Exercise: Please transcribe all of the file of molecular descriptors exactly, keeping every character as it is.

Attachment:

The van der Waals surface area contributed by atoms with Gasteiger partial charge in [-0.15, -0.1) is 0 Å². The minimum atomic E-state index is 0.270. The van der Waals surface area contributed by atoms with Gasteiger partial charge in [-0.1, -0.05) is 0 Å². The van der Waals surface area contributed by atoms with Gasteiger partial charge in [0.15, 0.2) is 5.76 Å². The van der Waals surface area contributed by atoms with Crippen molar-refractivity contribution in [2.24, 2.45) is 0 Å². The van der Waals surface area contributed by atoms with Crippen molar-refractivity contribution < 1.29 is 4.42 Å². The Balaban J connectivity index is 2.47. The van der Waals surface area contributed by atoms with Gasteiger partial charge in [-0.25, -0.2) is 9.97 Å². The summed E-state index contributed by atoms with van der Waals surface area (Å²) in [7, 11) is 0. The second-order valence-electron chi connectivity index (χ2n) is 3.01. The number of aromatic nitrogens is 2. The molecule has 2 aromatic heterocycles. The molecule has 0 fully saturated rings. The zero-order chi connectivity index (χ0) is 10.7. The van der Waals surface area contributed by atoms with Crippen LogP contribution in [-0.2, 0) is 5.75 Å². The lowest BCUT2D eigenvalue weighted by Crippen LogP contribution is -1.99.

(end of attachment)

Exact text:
The van der Waals surface area contributed by atoms with Gasteiger partial charge in [-0.15, -0.1) is 0 Å². The minimum atomic E-state index is 0.270. The van der Waals surface area contributed by atoms with Gasteiger partial charge in [-0.1, -0.05) is 0 Å². The van der Waals surface area contributed by atoms with Gasteiger partial charge in [0.15, 0.2) is 5.76 Å². The van der Waals surface area contributed by atoms with Crippen molar-refractivity contribution in [2.24, 2.45) is 0 Å². The van der Waals surface area contributed by atoms with Crippen molar-refractivity contribution < 1.29 is 4.42 Å². The Balaban J connectivity index is 2.47. The van der Waals surface area contributed by atoms with Gasteiger partial charge in [-0.25, -0.2) is 9.97 Å². The summed E-state index contributed by atoms with van der Waals surface area (Å²) in [7, 11) is 0. The second-order valence-electron chi connectivity index (χ2n) is 3.01. The number of aromatic nitrogens is 2. The molecule has 2 aromatic heterocycles. The molecule has 0 fully saturated rings. The zero-order chi connectivity index (χ0) is 10.7. The van der Waals surface area contributed by atoms with Crippen LogP contribution in [-0.2, 0) is 5.75 Å². The lowest BCUT2D eigenvalue weighted by Crippen LogP contribution is -1.99.